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5 Key Ways To Reduce Stress In Your New Role

You’ve just secured your new role at one of the best businesses around, and life is good. But life is also stressful.

Wait. What life?

Starting any new job can be stressful, especially if it’s one that you’ve been working towards for a long time, because you’re eager to make the best possible impression. Being faced with numerous new challenges, combined with the pressure to impress, will naturally cause you a certain amount of stress.

However, while occasional stress might push you to meet important deadlines, constant stress and anxiety can leave you feeling exhausted and frustrated. In addition to reducing your productivity, this can lead to career burnout.

Fortunately, there are several things you can do to both relieve stress and combat its negative effects. Here are 5 ways you can reduce stress in your new role.

Get/Stay Organised

Getting and staying organised is not only essential for keeping your stress-level down; it’s also a key to your career success and longevity, especially if you are aspiring to carve out an exceptional career for yourself.

Set up a system for categorising your emails as well as scheduling any ongoing tasks and projects. Most companies nowadays use a form of task-management software, ensure that you get adequate training on how to use this as it will enhance to your role and then get in the habit of using it – it will show your employers that you’re an adaptable team player and will also make your life much easier in the long run.

If your new business doesn’t use a dedicated task-management software, implement your own system. This might mean using your own planner app, or if you’re not the most tech-savvy, you could always do things the traditional way with a daily planner. Regardless of which system you choose, get yourself in the habit of coming up with a rough schedule for how you will go about tackling your tasks.

Another important aspect of staying organised, of course, is maintaining a physically tidy workspace. By keeping your desk neat and free from clutter, you will feel less overwhelmed, while being more efficient and productive.

Set Realistic Goals

It’s natural to want to impress when you’re starting a new role, and employers will often expect you to go above and beyond in your first few months. While it can be tempting to take on more than you can handle, try to be realistic with yourself about your limitations.

If the goals you’ve set for yourself are beyond your current capabilities, you’ll start to get frustrated and discouraged when you keep failing to get things done – this is a sure recipe for a career burnout. Even the most experienced employee is bound to fall short of a goal now and then; as a new hire, it’s going to take you time to learn the ropes of your new workplace. So, allow yourself the chance to learn during this transitional period and try to view your setbacks as a way to become a more efficient and knowledgeable employee.

Rather than cluttering your to-do-list with an excessive number of tasks every day, try to take things slow and celebrate every accomplishment. If you take on too much too soon, you’re likely to get buried and behind on the tasks that really matter, which will only add to your stress. By focusing on your top few priorities each day, you will feel a sense of accomplished when you’re able to clear your to-do list on a daily basis.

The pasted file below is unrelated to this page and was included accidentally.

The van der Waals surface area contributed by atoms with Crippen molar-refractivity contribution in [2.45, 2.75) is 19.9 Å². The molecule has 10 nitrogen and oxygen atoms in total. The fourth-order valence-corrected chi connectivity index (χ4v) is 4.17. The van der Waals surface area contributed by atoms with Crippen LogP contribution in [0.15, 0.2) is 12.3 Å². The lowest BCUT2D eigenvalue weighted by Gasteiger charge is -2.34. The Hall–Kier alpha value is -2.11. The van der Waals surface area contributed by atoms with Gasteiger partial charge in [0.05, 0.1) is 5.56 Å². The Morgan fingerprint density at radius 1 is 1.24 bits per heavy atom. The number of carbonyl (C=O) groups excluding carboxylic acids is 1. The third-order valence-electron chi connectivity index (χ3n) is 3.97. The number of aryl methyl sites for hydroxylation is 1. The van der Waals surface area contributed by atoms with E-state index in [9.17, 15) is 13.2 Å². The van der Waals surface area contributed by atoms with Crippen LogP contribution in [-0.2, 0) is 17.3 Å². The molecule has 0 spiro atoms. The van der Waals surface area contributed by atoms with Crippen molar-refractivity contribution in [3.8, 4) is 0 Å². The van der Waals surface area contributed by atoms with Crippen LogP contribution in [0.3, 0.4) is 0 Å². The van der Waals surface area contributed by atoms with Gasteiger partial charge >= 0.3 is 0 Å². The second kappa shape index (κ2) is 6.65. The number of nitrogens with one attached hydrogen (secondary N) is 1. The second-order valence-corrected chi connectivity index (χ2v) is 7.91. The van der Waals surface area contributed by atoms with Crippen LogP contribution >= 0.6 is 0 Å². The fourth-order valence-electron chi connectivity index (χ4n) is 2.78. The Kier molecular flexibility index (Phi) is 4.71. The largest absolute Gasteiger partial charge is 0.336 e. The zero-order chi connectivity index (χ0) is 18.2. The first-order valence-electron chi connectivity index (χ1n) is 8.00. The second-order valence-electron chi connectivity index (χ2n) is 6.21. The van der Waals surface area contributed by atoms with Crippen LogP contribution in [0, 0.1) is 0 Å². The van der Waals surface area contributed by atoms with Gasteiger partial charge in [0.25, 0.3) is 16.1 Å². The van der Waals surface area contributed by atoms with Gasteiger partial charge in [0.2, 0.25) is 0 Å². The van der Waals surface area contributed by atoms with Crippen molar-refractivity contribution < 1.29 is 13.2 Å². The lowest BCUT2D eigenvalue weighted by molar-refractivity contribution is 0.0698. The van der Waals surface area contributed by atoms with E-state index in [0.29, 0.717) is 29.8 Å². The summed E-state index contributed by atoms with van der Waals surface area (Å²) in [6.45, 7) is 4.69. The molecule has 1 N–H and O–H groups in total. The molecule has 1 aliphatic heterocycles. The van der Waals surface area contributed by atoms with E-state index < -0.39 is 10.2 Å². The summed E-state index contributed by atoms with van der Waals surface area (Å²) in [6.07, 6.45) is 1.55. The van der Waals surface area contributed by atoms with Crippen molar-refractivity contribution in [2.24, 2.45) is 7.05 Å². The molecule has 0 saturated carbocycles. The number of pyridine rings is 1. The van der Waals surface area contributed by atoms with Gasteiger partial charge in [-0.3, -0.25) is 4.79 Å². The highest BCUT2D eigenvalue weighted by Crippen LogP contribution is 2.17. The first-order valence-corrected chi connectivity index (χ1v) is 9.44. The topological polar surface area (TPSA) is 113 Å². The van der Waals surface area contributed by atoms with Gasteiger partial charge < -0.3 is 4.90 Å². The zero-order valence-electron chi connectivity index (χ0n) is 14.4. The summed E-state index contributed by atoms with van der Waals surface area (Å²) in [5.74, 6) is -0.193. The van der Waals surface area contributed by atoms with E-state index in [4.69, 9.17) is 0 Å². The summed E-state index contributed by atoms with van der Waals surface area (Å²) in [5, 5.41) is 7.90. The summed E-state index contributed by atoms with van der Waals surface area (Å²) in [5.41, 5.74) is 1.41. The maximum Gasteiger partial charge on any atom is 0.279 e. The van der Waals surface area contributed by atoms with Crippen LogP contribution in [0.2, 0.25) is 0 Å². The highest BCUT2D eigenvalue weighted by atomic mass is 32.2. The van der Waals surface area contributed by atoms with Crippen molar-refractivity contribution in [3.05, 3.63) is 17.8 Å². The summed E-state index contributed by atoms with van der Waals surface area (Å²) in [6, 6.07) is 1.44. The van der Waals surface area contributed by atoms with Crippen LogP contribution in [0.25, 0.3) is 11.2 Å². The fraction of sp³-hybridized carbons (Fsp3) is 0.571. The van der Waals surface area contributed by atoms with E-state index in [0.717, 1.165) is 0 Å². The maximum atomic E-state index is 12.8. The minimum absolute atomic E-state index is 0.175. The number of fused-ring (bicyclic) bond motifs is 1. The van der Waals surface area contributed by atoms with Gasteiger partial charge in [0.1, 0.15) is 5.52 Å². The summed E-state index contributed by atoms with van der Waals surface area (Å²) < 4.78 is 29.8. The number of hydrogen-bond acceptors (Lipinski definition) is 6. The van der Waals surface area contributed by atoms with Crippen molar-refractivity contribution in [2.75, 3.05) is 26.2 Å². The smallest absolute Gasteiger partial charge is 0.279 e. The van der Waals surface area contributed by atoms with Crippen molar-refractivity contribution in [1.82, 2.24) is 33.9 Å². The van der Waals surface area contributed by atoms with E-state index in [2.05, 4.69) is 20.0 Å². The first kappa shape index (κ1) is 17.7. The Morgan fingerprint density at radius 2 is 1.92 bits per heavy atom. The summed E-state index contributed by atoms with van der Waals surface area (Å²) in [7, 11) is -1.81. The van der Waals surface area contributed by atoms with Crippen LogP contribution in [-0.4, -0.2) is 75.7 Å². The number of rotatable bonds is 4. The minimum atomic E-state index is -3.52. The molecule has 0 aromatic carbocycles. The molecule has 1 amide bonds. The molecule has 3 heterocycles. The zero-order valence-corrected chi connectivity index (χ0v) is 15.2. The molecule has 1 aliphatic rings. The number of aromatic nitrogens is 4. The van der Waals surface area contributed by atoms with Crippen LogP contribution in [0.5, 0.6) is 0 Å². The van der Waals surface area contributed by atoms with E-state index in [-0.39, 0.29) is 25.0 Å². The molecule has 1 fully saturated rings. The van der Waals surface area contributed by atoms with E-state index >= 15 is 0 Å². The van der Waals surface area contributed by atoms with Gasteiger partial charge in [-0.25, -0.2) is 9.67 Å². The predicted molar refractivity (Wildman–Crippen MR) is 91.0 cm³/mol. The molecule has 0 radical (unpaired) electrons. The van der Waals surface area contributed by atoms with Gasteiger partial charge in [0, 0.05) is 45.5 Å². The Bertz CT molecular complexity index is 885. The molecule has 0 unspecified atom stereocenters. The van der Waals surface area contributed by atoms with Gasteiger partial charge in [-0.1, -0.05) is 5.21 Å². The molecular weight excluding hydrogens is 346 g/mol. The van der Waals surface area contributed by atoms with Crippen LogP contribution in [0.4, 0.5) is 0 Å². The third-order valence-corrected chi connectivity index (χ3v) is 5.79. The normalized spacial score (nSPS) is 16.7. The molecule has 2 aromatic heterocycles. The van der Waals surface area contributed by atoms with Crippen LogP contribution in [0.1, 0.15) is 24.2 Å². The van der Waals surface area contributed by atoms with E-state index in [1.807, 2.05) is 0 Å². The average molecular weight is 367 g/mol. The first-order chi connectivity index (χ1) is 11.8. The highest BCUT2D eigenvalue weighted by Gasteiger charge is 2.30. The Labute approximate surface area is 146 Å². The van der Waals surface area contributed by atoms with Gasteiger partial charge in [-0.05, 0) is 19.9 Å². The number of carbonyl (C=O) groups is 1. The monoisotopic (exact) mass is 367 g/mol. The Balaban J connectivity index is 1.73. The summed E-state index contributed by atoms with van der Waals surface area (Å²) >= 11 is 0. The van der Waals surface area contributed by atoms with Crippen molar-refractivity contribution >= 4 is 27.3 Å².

Find The Right Balance

When starting a new job that you really like, it can be tempting to throw yourself in headfirst. However, as with setting realistic professional goals, it’s just as important to establish realistic life goals. Don’t lose sight of your work/life balance. In other words, if you don’t make time for the things and people you love outside of work, you won’t be loving your new role for very long.

Finding the right balance between work and family is one of the most important ways to reduce job-related stress. Making time for yourself and your loved ones, as well as disconnecting mentally from your job, will allow you to return to work refreshed. Try to schedule out your week in advance to ensure that you have time blocked out to unwind with family and friends. Setting this time aside will help ensure that you don’t get overly stressed or exhausted in your new role.

Take Care Of Yourself

Just as crucial as finding the right balance between work and play is maintaining your physical, mental and emotional health. You should never underestimate the power of a good night’s sleep and a healthy diet. Eating poorly and not getting enough sleep will only cause you to be tired and less productive, which will only lead to more stress.

In addition to maintaining a proper diet and sleeping routine, one of the best ways to manage stress is by staying active. Exercise is not only advantageous for your body; but it also has a positive impact on your mental health, as well. This doesn’t mean that you have to join an expensive gym or punish yourself with an extreme workout. A simple routine of either a short yoga session or a quick run before you go to the office in the morning can simultaneously boost your confidence and improve your performance at work.

Make Use Of Workplace Resources

Your first couple of weeks at a new job can often go by in a blur; the combination of meeting and learning to work with a new group of people, as well as adjusting to new ways of doing things, can leave you feeling overwhelmed with information overload. It’s normal to not remember something that you might have only been showed how to do to once on your first day.